FBI Deputy Director Andrew McCabe Fired Days Before His Retirement—But He’s Not Going Quietly
“I am being singled out”
In a move that has been rumored for weeks now, United States Attorney General Jeff Sessions has fired FBI Deputy Director Andrew McCabe just two days before McCabe was set to retire after 21 years of service. Although a lot of attention has been paid to how this puts McCabe's hard-earned pension and benefits in jeopardy, McCabe himself puts the focus squarely on what this means for the country: Anyone investigating the president and his associates' ties to Russia will be mercilessly singled out and attacked.
McCabe became a polarizing figure during the 2016 presidential campaign. First, McCabe's wife Jill ran for a state legislative seat in Virginia as a Democrat and accepted campaign contributions from then-governor Terry McAuliffe, a longtime supporter of Hillary Clinton. Republicans cried foul over the move and, after the FBI and Justice Department's compliance offices found no misconduct, said that there was a clear conflict of interest given the McCabes' relationship. Then, McCabe made even bigger waves by directly contradicting the White House's story about why then-FBI director James Comey was fired. The White House said the firing was because Comey had lost the confidence of rank-and-file FBI members, whereas McCabe declared "Director Comey enjoyed broad support within the FBI and still does to this day."
McCabe has also been investigated for the way he and Comey handled their own investigation into the Clinton Foundation, and both have been publicly labeled by President Trump and other Republicans for being biased Clinton supporters. This was compounded by criticism about him "lacking candor" with investigators about his contacts with a Wall Street Journal reporter, and "an unauthorized disclosure to the news media."
These were ultimately the grounds with which Sessions chose to fire McCabe on Friday night.
, Sessions said:
Both the OIG [Office of the Inspector General] and FBI OPR [Office of Professional Responsibility] reports concluded that Mr. McCabe had made an unauthorized disclosure to the news media and lacked candor—including under oath—on multiple occasions.
McCabe, however, isn't letting that stand without a fight.
, McCabe fired back at "every sort of false, defamatory and degrading allegation" that has plagued him and his family for the last year and a half.
The President’s tweets have amplified and exacerbated it all. He called for my firing. He called for me to be stripped of my pension after more than 20 years of service. And all along we have said nothing, never wanting to distract from the mission of the FBI by addressing the lies told and repeated about us. No more.
McCabe went on to reiterate that he had done nothing wrong in his contacts with the media. "The OIG investigation has focused on information I chose to share with a reporter through my public affairs officer and a legal counselor," he said. "As Deputy Director, I was one of only a few people who had the authority to do that." McCabe continued:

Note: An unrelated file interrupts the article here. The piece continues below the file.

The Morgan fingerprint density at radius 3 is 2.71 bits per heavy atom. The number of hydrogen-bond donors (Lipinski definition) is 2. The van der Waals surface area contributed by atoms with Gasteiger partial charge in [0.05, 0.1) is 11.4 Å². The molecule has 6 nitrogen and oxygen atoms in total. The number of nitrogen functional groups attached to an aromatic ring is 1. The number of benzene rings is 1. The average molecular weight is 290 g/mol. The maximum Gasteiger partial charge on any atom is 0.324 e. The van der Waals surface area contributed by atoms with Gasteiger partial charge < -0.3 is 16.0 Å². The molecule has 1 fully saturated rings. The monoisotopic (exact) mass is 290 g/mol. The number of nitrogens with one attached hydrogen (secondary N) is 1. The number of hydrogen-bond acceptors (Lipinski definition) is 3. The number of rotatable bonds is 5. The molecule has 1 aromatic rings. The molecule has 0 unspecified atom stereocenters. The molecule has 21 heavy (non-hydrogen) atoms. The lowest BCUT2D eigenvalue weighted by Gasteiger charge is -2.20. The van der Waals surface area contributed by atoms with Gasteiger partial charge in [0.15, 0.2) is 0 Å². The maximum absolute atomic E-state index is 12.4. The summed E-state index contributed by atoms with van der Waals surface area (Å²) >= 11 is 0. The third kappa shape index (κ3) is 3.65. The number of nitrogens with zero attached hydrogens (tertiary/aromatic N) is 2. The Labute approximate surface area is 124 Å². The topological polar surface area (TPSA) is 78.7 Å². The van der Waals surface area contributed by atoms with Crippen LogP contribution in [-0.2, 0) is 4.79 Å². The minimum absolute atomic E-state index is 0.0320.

It was not a secret, it took place over several days, and others, including the Director, were aware of the interaction with the reporter. It was the type of exchange with the media that the Deputy Director oversees several times per week. In fact, it was the same type of work that I continued to do under Director Wray, at his request. The investigation subsequently focused on who I talked to, when I talked to them, and so forth. During these inquiries, I answered questions truthfully and as accurately as I could amidst the chaos that surrounded me. And when I thought my answers were misunderstood, I contacted investigators to correct them.
However, the most important part of McCabe's statement comes at the end, when he stepped back to showcase his mistreatment as part of a larger pattern of the Trump administration's attempt to delegitimize important government institutions, stating, "The big picture is a tale of what can happen when law enforcement is politicized, public servants are attacked, and people who are supposed to cherish and protect our institutions become instruments for damaging those institutions and people."
McCabe also refuses to let Sessions run with his own narrative about why McCabe is being singled out. For McCabe, the cause is clear:
Here is the reality: I am being singled out and treated this way because of the role I played, the actions I took, and the events I witnessed in the aftermath of the firing of James Comey... This attack on my credibility is one part of a larger effort not just to slander me personally, but to taint the FBI, law enforcement, and intelligence professionals more generally. It is part of this Administration’s ongoing war on the FBI and the efforts of the Special Counsel investigation, which continue to this day. Their persistence in this campaign only highlights the importance of the Special Counsel’s work.
You can (and should) read McCabe's entire statement below. It remains unclear as to whether he will be able to retire with his full pension and benefits, but it seems all but certain that McCabe will continue to be attacked and discredited as a witness to the wrongdoings of the Trump administration. Some pundits are also musing about whether or not McCabe will sue the government over his firing and what other disclosures that might lead to.
While this is a deeply serious matter that strikes at the heart of how fragile our democracy really is, MoveOn.org Washington Director
that might help you laugh a little through the tears: "Please let Andrew McCabe’s book advance be worth more than the value of his lost pension."